Murders in the Rue Morgue

Murders in the Rue Morgue
by Berni Wrightson


What can we say of how well Dupin’s deductions used Poe’s theories? Certainly his deduction about egress is using a combination of Bayes’ rule and Lindley’s “Cromwell’s Rule.” However, perhaps we can excuse this omission of the use of his ideas about game theory in the light of the bouquet Poe throws to all the readers of this journal:

Coincidences, in general, are great stumbling-blocks in the way of that class of thinkers who have been educated to know nothing of the theory of probabilities that theory to which the most glorious of human research are indebted for the most glorious of illustration (page 77).

As already mentioned, The Mystery of Marie Rogêt, remains a mystery. Solving real cases is no doubt more demanding than solving fictional ones. Nonetheless, there is one passage that demands our attention. Poe writes,

[The journal L’Etoile writes] ‘All experience has shown that drowned bodies, or bodies thrown into the water immediately after death by violence, require from six to ten days for sufficient decomposition to take place to bring them to the top of the water.’

These assertions have been tacitly received by every paper in Paris, with the exception of Le Moniteur.1 This latter print endeavors to combat that portion of the paragraph which has reference to ‘drowned bodies’ only, by citing some five or six instances in which the bodies of individuals known to be drowned were found floating after the lapse of less time than is insisted upon by L’Etoile. But there is something excessively unphilosophical in the attempt, on the part of Le Moniteur, to rebut the general assertion of L’Etoile, by a citation of particular instances militating against that assertion. Had it been possible to adduce fifty instead of five examples of bodies found floating at the end of two or three days, these fifty examples could still have been properly regarded only as exceptions to L’Etoile’s rule, until such time as the rule itself should be confuted. Admitting the rule (and this Le Moniteur does not deny, insisting merely upon its exceptions), the argument of L’Etoile is suffered to remain in full force; for this argument does not pretend to involve more than a question of the probability of the body having risen to the surface in less than three days; and this probability will be in favor of L’Etoile’s position until the instances so childishly adduced shall be sufficient in number to establish an antagonistical rule (pages 112, 113).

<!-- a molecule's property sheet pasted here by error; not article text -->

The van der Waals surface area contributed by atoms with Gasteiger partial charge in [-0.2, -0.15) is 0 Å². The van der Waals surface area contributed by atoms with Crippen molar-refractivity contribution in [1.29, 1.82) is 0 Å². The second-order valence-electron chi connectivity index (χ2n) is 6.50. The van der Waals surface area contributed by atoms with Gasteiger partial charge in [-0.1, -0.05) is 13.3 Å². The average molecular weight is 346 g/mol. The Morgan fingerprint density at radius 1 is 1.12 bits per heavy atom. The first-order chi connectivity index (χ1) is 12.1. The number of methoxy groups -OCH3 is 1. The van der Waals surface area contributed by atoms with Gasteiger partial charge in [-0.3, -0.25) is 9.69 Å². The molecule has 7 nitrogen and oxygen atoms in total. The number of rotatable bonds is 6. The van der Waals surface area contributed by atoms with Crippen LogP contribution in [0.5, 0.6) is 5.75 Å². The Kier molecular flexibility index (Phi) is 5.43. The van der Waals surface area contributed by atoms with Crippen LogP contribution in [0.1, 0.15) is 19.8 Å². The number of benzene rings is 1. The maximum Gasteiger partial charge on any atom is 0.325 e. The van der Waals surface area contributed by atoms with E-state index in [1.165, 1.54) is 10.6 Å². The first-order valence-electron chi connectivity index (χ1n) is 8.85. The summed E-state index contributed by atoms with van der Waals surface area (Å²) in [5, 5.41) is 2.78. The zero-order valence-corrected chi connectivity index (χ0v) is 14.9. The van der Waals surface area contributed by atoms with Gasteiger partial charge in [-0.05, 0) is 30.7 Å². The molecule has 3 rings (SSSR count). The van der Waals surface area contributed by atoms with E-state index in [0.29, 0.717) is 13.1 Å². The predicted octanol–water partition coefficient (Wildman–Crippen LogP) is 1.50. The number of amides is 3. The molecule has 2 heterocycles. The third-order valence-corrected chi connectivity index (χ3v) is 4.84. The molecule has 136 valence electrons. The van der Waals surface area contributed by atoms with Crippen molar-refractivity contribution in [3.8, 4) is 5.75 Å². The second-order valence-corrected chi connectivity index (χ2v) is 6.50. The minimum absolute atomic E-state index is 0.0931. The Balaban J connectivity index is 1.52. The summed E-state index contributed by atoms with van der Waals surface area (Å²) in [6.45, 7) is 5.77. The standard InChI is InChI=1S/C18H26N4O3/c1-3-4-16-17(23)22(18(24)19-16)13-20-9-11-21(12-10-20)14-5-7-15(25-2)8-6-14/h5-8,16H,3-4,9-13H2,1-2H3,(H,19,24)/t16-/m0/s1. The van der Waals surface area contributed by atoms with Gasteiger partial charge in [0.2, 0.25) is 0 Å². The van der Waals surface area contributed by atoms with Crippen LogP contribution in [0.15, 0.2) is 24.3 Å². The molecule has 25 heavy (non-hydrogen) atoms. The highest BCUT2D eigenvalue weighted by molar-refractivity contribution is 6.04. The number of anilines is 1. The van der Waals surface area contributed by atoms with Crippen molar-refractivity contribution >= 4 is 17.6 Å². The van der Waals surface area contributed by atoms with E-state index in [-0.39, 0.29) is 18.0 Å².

This is an important and subtle point, one that it took the medical profession another century to incorporate, via the use of controlled clinical trials. Finally, we come to Poe’s masterpiece, The Purloined Letter. Dupin further expands on the theory he is using in solving the case by discussing yet another game, as follows:

I knew one [school-boy] about eight years of age, whose success at guessing in the game of ‘even and odd’ attracted universal admiration. This game is simple, and is played with marbles. One player holds in his hand a number of these toys and demands of another whether that number is even or odd. If the guess is right, the guesser wins one; if wrong, he loses one. The boy to whom I allude won all the marbles of the school. Of course he had some principle of guessing; and this lay in mere observation and admeasurement of the astuteness of his opponents. For example, an arrant simpleton is his opponent, and, holding up his closed hand, asks, ‘Are they even or odd?’ Our school- boy replies, ‘Odd,’ and loses; but upon the second trial he wins, for he then says to himself: “The simpleton had them even upon the first trial, and his amount of cunning is just sufficient to make him have them odd upon the second; I will therefore guess odd’;—he guesses odd, and wins. Now, with a simpleton a degree above the first, he would have reasoned thus: ‘This fellow finds that in the first instance I guessed odd, and, in the second, he will propose to himself, upon the first impulse, a simple variation from even to odd, as did the first simpleton; but then a second thought will suggest that this is too simple a variation, and finally he will decide upon putting it even as before. I will therefore guess even’;—he guesses even, and wins. Now this mode of reasoning in the school-boy, whom his fellows termed ‘lucky,’—what, in its last analysis, is it? ‘It is merely,’ I said, ‘an identification of the reasoner’s intellect with that of his opponent’ (pages 165, 166).

If we identify utilities with marbles, this is a zerosum two person game. The minimax strategy, independently one-half probability on odds and half on evens, seems a very poor recommendation to this young genius.

Dupin reasons as follows: Minister D. knows the methods of the police. They are extremely good at ferreting out and exploring all of the hidden places the letter might be. None of those searchers has succeeded. Thus Minister D., knowing what he does about the police, does not put it in any of these places. Where then? It must be in plain sight!